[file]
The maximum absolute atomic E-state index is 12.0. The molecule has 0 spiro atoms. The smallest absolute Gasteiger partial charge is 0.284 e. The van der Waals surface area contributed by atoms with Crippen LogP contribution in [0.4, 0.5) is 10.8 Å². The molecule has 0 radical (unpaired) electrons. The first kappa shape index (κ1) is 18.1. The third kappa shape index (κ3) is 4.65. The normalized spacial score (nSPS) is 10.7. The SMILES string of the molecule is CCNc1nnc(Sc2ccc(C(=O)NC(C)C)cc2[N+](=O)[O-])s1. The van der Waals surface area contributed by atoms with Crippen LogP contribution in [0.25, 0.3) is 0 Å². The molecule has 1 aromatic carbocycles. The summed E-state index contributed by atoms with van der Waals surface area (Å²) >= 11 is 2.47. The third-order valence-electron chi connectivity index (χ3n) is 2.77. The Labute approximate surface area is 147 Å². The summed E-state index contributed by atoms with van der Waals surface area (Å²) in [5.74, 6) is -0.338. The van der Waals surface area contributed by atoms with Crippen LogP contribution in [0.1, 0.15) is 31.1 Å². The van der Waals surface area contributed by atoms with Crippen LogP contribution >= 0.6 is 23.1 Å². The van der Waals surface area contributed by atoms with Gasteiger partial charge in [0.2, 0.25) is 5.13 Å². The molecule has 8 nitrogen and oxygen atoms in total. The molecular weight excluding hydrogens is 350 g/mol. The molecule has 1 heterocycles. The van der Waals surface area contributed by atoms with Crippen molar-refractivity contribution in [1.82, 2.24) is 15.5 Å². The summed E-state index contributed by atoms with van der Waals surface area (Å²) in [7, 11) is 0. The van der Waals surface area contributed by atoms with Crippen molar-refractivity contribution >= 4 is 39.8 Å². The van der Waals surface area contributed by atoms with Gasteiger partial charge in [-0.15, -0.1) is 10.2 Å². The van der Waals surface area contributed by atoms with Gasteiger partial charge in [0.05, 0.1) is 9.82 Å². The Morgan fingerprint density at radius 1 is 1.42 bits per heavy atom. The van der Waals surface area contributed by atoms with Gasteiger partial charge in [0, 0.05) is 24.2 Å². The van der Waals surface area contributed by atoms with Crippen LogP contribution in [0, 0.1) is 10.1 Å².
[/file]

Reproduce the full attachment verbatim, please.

The maximum absolute atomic E-state index is 12.0. The molecule has 0 spiro atoms. The smallest absolute Gasteiger partial charge is 0.284 e. The van der Waals surface area contributed by atoms with Crippen LogP contribution in [0.4, 0.5) is 10.8 Å². The molecule has 0 radical (unpaired) electrons. The first kappa shape index (κ1) is 18.1. The third kappa shape index (κ3) is 4.65. The normalized spacial score (nSPS) is 10.7. The SMILES string of the molecule is CCNc1nnc(Sc2ccc(C(=O)NC(C)C)cc2[N+](=O)[O-])s1. The van der Waals surface area contributed by atoms with Crippen LogP contribution in [0.25, 0.3) is 0 Å². The molecule has 1 aromatic carbocycles. The summed E-state index contributed by atoms with van der Waals surface area (Å²) >= 11 is 2.47. The third-order valence-electron chi connectivity index (χ3n) is 2.77. The Labute approximate surface area is 147 Å². The summed E-state index contributed by atoms with van der Waals surface area (Å²) in [5.74, 6) is -0.338. The van der Waals surface area contributed by atoms with Crippen LogP contribution in [0.1, 0.15) is 31.1 Å². The van der Waals surface area contributed by atoms with Crippen LogP contribution >= 0.6 is 23.1 Å². The van der Waals surface area contributed by atoms with Gasteiger partial charge in [0.2, 0.25) is 5.13 Å². The molecule has 8 nitrogen and oxygen atoms in total. The molecular weight excluding hydrogens is 350 g/mol. The molecule has 1 heterocycles. The van der Waals surface area contributed by atoms with Crippen molar-refractivity contribution in [1.82, 2.24) is 15.5 Å². The summed E-state index contributed by atoms with van der Waals surface area (Å²) in [7, 11) is 0. The van der Waals surface area contributed by atoms with Crippen molar-refractivity contribution >= 4 is 39.8 Å². The van der Waals surface area contributed by atoms with Gasteiger partial charge in [-0.15, -0.1) is 10.2 Å². The van der Waals surface area contributed by atoms with Gasteiger partial charge in [0.05, 0.1) is 9.82 Å². The Morgan fingerprint density at radius 1 is 1.42 bits per heavy atom. The van der Waals surface area contributed by atoms with Gasteiger partial charge in [0, 0.05) is 24.2 Å². The van der Waals surface area contributed by atoms with Crippen LogP contribution in [0, 0.1) is 10.1 Å².